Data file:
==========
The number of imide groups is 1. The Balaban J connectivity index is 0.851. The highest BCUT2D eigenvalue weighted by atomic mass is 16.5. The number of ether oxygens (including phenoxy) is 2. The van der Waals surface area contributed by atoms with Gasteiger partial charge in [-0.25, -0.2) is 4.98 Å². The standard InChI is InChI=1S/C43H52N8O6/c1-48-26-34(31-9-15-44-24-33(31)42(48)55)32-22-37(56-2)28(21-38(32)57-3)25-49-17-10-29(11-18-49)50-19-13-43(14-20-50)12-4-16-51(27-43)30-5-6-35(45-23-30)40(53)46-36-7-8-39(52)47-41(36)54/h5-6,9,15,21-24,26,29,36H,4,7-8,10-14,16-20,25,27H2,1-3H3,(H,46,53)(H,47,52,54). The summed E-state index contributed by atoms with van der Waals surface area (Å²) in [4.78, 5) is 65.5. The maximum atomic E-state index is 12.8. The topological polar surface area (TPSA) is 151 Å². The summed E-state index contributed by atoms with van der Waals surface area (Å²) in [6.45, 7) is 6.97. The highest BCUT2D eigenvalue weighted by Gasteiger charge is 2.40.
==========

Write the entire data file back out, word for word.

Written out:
The number of imide groups is 1. The Balaban J connectivity index is 0.851. The highest BCUT2D eigenvalue weighted by atomic mass is 16.5. The number of ether oxygens (including phenoxy) is 2. The van der Waals surface area contributed by atoms with Gasteiger partial charge in [-0.25, -0.2) is 4.98 Å². The standard InChI is InChI=1S/C43H52N8O6/c1-48-26-34(31-9-15-44-24-33(31)42(48)55)32-22-37(56-2)28(21-38(32)57-3)25-49-17-10-29(11-18-49)50-19-13-43(14-20-50)12-4-16-51(27-43)30-5-6-35(45-23-30)40(53)46-36-7-8-39(52)47-41(36)54/h5-6,9,15,21-24,26,29,36H,4,7-8,10-14,16-20,25,27H2,1-3H3,(H,46,53)(H,47,52,54). The summed E-state index contributed by atoms with van der Waals surface area (Å²) in [4.78, 5) is 65.5. The maximum atomic E-state index is 12.8. The topological polar surface area (TPSA) is 151 Å². The summed E-state index contributed by atoms with van der Waals surface area (Å²) in [6.45, 7) is 6.97. The highest BCUT2D eigenvalue weighted by Gasteiger charge is 2.40.